Ultimately I managed to force myself out of the warmth of the sleeping bag and get the coffee and oatmeal going.  Once I was up I got up and out pretty quickly.  No better way to warm up than to start hiking.  While the day before had been mostly cloudy and spitting snow, the morning was glorious and clear, with the snow sparkling on everything.

Leaving Derrick Knob shelter on the AT
I hiked about a 2.7 mile section of the AT from Derrick Knob to the Miry Ridge trail.  The AT stays on or near the NC-TN state line here and is either on top of the ridge or just below on one side or the other.  This is one of my favorite kinds of hiking - ridgetop, with great views of mountains on either side.  In the winter, with leaves gone from the trees, the views are even better.  The AT through here is a bit like a roller coaster, with lots of ups and downs.  The last little bit, going up and over Cold Spring Knob, had me huffing and puffing.

Appalachian Trail - Miry Ridge trail junction
From here I turned down the Miry Ridge trail - this part of the trail was new for me.  Much like the Greenbrier Ridge trail coming up, the Miry Ridge trail doesn't seem to get a lot of use and is fairly overgrown.  It varies between walking on top of the ridge, to a ridge-side trail.  It's often narrow, sloped and badly eroded, made all the more tricky by the snow and ice.  Much of it is bordered by Rhododendron and Mt. Laurel, and there's even the occasional spruce tree. There are some wonderful winter views, especially along the upper section.

View through the trees from the Miry Ridge trail
About half-way down from the AT you reach the junction with the Lynn Camp Prong trail.  From here the Miry Ridge trail continues on down toward Jakes Gap.

Miry Ridge - Lynn Camp Prong trail junction
Along this section you pass by backcountry campsite #26.  This campsite sits about 0.1 mile down a spur trail, and is a nice looking site with several flat areas for tents, and a central fire ring area under a beautiful grove of hemlocks.

Backcountry campsite #26 trail marker

Backcountry campsite #26
 A bit further down, the trail crosses below the summit of Dripping Springs Mountain, and there's a wonderful rocky outcrop that can be climbed to get a view over the hedge of Mountain Laurel the edges the trail.  The view here is spectacular!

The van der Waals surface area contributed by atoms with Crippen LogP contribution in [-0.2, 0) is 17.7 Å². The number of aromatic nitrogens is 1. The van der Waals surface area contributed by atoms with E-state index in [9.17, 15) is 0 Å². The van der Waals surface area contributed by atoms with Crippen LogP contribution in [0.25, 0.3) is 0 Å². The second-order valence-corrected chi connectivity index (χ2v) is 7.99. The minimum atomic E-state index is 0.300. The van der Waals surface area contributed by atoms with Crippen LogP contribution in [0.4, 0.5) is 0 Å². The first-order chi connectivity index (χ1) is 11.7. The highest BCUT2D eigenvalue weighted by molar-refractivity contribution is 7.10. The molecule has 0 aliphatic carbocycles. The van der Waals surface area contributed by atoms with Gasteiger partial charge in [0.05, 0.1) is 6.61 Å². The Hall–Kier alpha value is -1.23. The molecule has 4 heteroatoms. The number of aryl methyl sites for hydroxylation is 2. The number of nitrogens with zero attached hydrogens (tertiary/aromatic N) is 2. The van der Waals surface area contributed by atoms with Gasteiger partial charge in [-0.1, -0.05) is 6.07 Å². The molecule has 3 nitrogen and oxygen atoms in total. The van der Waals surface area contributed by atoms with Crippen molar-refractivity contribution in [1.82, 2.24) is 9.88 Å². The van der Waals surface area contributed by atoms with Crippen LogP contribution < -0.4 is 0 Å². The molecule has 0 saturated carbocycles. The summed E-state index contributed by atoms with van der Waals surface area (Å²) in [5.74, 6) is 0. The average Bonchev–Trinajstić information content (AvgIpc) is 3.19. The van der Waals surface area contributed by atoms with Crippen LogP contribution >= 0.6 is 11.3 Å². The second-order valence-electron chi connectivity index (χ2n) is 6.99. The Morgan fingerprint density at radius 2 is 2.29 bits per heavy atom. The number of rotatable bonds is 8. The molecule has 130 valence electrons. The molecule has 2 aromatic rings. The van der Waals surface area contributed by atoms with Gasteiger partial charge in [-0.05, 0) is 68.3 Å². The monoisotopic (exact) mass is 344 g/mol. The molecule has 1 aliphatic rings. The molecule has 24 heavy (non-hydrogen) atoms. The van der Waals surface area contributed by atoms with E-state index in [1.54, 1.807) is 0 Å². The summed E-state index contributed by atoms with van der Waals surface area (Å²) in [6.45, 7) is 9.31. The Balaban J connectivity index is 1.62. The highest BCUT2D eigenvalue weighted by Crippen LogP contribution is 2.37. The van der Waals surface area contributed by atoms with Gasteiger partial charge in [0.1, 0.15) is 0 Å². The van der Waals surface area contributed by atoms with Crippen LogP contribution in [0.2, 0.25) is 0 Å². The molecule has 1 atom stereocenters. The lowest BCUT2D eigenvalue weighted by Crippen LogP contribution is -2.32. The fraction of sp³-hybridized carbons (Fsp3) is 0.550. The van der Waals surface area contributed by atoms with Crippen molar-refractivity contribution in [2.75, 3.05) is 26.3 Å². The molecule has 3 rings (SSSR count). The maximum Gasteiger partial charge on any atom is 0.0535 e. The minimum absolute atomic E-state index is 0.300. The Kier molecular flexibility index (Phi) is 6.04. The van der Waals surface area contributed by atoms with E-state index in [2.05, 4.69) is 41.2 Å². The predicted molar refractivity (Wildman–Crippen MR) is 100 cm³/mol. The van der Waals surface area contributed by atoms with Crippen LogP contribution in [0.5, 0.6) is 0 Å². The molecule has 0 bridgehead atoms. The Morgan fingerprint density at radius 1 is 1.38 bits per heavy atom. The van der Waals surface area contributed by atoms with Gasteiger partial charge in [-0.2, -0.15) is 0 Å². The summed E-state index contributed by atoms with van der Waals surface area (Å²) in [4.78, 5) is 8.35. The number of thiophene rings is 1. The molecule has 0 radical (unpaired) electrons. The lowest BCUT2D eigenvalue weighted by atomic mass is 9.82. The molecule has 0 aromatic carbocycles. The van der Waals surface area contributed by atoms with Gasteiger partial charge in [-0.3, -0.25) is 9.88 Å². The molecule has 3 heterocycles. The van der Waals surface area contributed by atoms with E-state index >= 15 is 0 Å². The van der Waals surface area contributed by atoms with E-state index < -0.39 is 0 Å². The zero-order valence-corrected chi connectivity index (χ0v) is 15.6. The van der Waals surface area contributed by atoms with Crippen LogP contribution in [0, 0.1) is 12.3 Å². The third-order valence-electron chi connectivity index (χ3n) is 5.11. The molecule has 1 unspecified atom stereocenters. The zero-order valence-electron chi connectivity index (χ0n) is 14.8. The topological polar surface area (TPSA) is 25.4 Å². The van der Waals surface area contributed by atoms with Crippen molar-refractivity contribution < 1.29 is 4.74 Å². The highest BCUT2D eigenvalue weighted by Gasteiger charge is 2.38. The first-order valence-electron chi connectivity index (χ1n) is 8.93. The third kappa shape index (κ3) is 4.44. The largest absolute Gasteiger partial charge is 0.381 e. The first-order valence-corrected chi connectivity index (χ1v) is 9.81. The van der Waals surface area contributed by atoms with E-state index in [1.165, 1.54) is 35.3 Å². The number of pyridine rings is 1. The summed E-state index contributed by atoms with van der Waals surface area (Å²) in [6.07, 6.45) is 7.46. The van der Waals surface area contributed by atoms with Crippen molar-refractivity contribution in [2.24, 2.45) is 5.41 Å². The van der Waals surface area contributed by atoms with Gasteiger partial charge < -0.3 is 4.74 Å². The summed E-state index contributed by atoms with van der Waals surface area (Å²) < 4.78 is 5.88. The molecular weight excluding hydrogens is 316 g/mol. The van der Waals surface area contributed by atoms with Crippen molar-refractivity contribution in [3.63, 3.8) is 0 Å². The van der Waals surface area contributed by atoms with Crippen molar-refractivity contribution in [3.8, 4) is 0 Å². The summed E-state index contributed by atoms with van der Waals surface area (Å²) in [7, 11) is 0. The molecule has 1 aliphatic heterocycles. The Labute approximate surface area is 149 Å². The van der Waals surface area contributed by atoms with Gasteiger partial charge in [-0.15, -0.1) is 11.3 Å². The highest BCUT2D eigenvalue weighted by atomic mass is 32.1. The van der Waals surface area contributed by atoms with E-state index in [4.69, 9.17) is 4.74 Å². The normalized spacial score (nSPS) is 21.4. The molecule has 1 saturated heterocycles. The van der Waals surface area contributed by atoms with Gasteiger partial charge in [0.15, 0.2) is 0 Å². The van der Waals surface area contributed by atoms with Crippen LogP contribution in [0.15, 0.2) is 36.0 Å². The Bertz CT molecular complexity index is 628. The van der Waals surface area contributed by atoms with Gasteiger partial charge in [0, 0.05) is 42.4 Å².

View from Dripping Springs Mountain
From here on down the trail descends towards Jakes Gap where the Miry Ridge trail ends at its junction with Jakes Creek and Panther Creek trail.  Along the way I passed one of the trickiest sections of my trip, where thick ice covered the trail for quite a distance.  A bit of careful maneuvering was required to stay upright on this section!

Ice covered trail along lower section of Miry Ridge trail
Miry Ridge - Jakes Creek - Panther Creek trail junction
From Jakes Gap I turned down the Panther Creek trail.  I was a bit worried that this might be a rocky, icy mess.  Instead it turned out just to be a rocky, wet mess, as usual.  Panther Creek descends fairly steeply, losing about 1500' in elevation in just over 2 miles.  Fairly quickly you start to hear the beginnings of Panther Creek which keeps you company the whole way down.  There are several rock-hops across Panther Creek, but none of them are any trouble.  That is, until you get to the very end, just before Panther Creek trail reaches its junction with Middle Prong. Here there is a 20 or 30 foot, knee-deep crossing.  I had hoped to be able to find a way across without wading, but the rocks looked icy enough that I figured cold legs were better than a fall.  So I shed my pants, socks and shoes and waded across.  It was a bit chilly.

Lynn Camp Prong ford.  Brrrrrrrr!
At this point I was back on the Middle Prong trail, and just 2.3 miles from the parking area on a wide, easy trail.  I made quick work getting back down and was at my car by 3 pm - not bad for a 12.6 mile day!

 Winter is a special time in the Smokies. The scenery takes on a whole new kind of beauty, and the weather just offers new and different challenges.  I thoroughly enjoyed this trip, and look forward to a good new year of hiking in the Smokies.

Til next time, happy hiking!


  1. Hi there,
    thanks for the write up about your route. I'm trying to plan a multi-day trek with some friends of mine in October. I'm looking to start out on the Middle Prong Trail as you did and was wondering if you had any trouble leaving your car there over night? ours would be there for 4 consecutive nights. do you think that would be an issue?

    1. Hi Cory - I don't think you'll have any problem. This is a popular trailhead, so there is a lot of traffic and lots of eyes. Take the usual precautions - don't leave valuables out in plain sight, but you should have no problem. Have a great trip! October is one of the best months in the Park!